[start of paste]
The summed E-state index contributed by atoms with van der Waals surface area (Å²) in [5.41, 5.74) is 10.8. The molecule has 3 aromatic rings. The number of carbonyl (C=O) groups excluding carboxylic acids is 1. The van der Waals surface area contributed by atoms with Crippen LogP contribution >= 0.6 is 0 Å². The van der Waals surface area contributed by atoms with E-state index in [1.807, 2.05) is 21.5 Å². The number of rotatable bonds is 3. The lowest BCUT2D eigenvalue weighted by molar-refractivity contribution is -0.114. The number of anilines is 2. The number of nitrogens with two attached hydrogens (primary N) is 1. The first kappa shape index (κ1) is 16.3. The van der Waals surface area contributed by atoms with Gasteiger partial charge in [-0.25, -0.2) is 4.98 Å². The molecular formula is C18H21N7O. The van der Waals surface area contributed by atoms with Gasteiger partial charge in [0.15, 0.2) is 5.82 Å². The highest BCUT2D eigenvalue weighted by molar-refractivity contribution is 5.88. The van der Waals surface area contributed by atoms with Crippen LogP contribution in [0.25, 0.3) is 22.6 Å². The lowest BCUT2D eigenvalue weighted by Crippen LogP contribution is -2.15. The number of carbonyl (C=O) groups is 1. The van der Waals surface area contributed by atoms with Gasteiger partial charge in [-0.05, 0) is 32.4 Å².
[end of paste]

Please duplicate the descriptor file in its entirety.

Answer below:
The summed E-state index contributed by atoms with van der Waals surface area (Å²) in [5.41, 5.74) is 10.8. The molecule has 3 aromatic rings. The number of carbonyl (C=O) groups excluding carboxylic acids is 1. The van der Waals surface area contributed by atoms with Crippen LogP contribution >= 0.6 is 0 Å². The van der Waals surface area contributed by atoms with E-state index in [1.807, 2.05) is 21.5 Å². The number of rotatable bonds is 3. The lowest BCUT2D eigenvalue weighted by molar-refractivity contribution is -0.114. The number of anilines is 2. The number of nitrogens with two attached hydrogens (primary N) is 1. The first kappa shape index (κ1) is 16.3. The van der Waals surface area contributed by atoms with Gasteiger partial charge in [-0.25, -0.2) is 4.98 Å². The molecular formula is C18H21N7O. The van der Waals surface area contributed by atoms with Gasteiger partial charge in [0.15, 0.2) is 5.82 Å². The highest BCUT2D eigenvalue weighted by molar-refractivity contribution is 5.88. The van der Waals surface area contributed by atoms with Crippen LogP contribution in [0.25, 0.3) is 22.6 Å². The lowest BCUT2D eigenvalue weighted by Crippen LogP contribution is -2.15. The number of carbonyl (C=O) groups is 1. The van der Waals surface area contributed by atoms with Gasteiger partial charge in [-0.05, 0) is 32.4 Å².